But the Springboks were also able to get a good win, that lifted them into fourth in the rankings in place of Australia, and now an away bonus point would be like gold, although home bonus points are important too.

Hopefully the Springboks will get another good win in Salta that will set them up for the Australians in Perth.

 

 

John McFarland is the assistant coach of the Kubota Spears in Japan and was the Springbok defence coach from 2012 through to the 2015 World Cup, where they conceded the least line-breaks in the tournament and an average of just one try per game. Before that, McFarland won three SuperRugby titles (2007, 09, 10) with the Bulls and five Currie Cup crowns with the Blue Bulls. In all, he won 28 trophies during his 12 years at Loftus Versfeld.

 

My question for Heyneke Meyer 0

Posted on November 06, 2015 by Ken

 

Springbok coach Heyneke Meyer returns to South Africa this morning and will face the press after a disappointing end to their World Cup campaign; my question to him would be “Why do you think you deserve to continue in your post, what progress has been made over the last four years?”

In my opinion, there has been no real progress. There is no meaningful silverware to show, the good results have been cancelled out by some truly awful results, a world ranking of three is nothing to shout about, and, as clearly shown in the dour win over Argentina in the third-place playoff, Meyer cannot even say the game plan has evolved under his watch. And he continues to cause outrage when it comes to transformation – his treatment of Rudi Paige, Lwazi Mvovo and Siya Kolisi showing that he just doesn’t get it when it comes to that vital issue.

Meyer is an honourable man, as passionate as anyone when it comes to Springbok rugby, and he says he wants to be part of the solution that will fix the problems. But in my eyes he is part of the problem; his emotional excesses and fear of losing rub off on the team. The Springboks have not shown the ability to adapt to what is happening on the field, they are too stuck in a rigid game plan.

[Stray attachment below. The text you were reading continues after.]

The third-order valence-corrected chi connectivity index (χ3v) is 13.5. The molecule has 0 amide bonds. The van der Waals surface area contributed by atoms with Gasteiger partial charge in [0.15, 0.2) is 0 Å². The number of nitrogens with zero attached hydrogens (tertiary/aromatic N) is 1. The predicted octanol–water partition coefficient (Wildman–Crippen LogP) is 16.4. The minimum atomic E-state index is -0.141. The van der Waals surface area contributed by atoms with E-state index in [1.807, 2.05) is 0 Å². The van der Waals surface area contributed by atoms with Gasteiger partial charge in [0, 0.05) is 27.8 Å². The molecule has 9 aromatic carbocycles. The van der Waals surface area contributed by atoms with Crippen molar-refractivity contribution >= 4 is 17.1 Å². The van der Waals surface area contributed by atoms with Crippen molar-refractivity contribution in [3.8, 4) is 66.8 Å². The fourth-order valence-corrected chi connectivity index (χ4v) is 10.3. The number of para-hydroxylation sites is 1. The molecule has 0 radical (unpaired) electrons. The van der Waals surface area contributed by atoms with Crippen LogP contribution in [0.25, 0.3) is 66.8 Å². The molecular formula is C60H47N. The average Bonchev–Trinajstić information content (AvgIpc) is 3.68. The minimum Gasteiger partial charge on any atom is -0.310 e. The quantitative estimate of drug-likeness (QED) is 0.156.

Watching New Zealand deservedly win the World Cup final clearly showed the direction the Springboks should be going. The All Blacks are peerless when it comes to vision and adaptability on the rugby field and it was surely destiny that Dan Carter would be man of the match in winning the World Cup final.

Meyer seemed to be heading in the right direction in 2013 and 2014 when he tried a more up-tempo, ball-in-hand approach; two epic Tests against the All Blacks resulted and Ellis Park was sold out as she hosted two of the best games of rugby I have witnessed.

But the coach failed to build on those performances, losing his nerve in this World Cup year and retreating back into a conservative, unambitious game plan that was easy to counter. Losing to Japan was bad enough, but the Springboks had the added ignominy of being called “anti-rugby” and being as boring as Argentina were when they first joined the Rugby Championship in 2012.

The fact that his team struggled to beat an Argentina side missing nine first-choice players last weekend rams home that Meyer has not added anything to the Springboks. Replacing him at the helm of a team that clearly needs renewing, especially in terms of strategy, is the only sensible option because Meyer has shown that he cannot take the team forward.

On a positive note, a big high-five to the England Rugby Union for hosting a top-class World Cup. A pleasing feature of the tournament was the improvement shown by the minnows: apart from Japan’s incredible heroics, there were also no massive hidings as rugby showed it is a truly global game.

Even the referees, who are under the harshest lens, stepped up and, barring one or two mishaps, the officiating was of a high standard, helped by a greater reliance on the TMO.